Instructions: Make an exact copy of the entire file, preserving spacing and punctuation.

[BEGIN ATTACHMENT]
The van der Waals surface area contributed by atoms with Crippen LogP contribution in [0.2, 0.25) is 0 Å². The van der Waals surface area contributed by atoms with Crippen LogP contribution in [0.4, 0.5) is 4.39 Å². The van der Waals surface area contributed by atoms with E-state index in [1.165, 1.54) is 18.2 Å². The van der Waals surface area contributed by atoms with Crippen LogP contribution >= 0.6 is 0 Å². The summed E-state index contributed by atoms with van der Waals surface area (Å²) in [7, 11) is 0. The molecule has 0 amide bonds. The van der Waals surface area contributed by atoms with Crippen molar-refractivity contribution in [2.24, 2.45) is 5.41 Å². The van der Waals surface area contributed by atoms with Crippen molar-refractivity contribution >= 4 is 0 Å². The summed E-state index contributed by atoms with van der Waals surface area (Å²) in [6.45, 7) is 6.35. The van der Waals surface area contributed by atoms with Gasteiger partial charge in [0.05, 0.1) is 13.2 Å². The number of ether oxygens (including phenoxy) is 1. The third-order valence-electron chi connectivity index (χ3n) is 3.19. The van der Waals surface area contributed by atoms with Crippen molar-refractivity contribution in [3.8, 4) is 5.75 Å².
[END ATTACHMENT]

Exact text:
The van der Waals surface area contributed by atoms with Crippen LogP contribution in [0.2, 0.25) is 0 Å². The van der Waals surface area contributed by atoms with Crippen LogP contribution in [0.4, 0.5) is 4.39 Å². The van der Waals surface area contributed by atoms with E-state index in [1.165, 1.54) is 18.2 Å². The van der Waals surface area contributed by atoms with Crippen LogP contribution >= 0.6 is 0 Å². The summed E-state index contributed by atoms with van der Waals surface area (Å²) in [7, 11) is 0. The molecule has 0 amide bonds. The van der Waals surface area contributed by atoms with Crippen molar-refractivity contribution in [2.24, 2.45) is 5.41 Å². The van der Waals surface area contributed by atoms with Crippen molar-refractivity contribution >= 4 is 0 Å². The summed E-state index contributed by atoms with van der Waals surface area (Å²) in [6.45, 7) is 6.35. The van der Waals surface area contributed by atoms with Gasteiger partial charge in [0.05, 0.1) is 13.2 Å². The number of ether oxygens (including phenoxy) is 1. The third-order valence-electron chi connectivity index (χ3n) is 3.19. The van der Waals surface area contributed by atoms with Crippen molar-refractivity contribution in [3.8, 4) is 5.75 Å².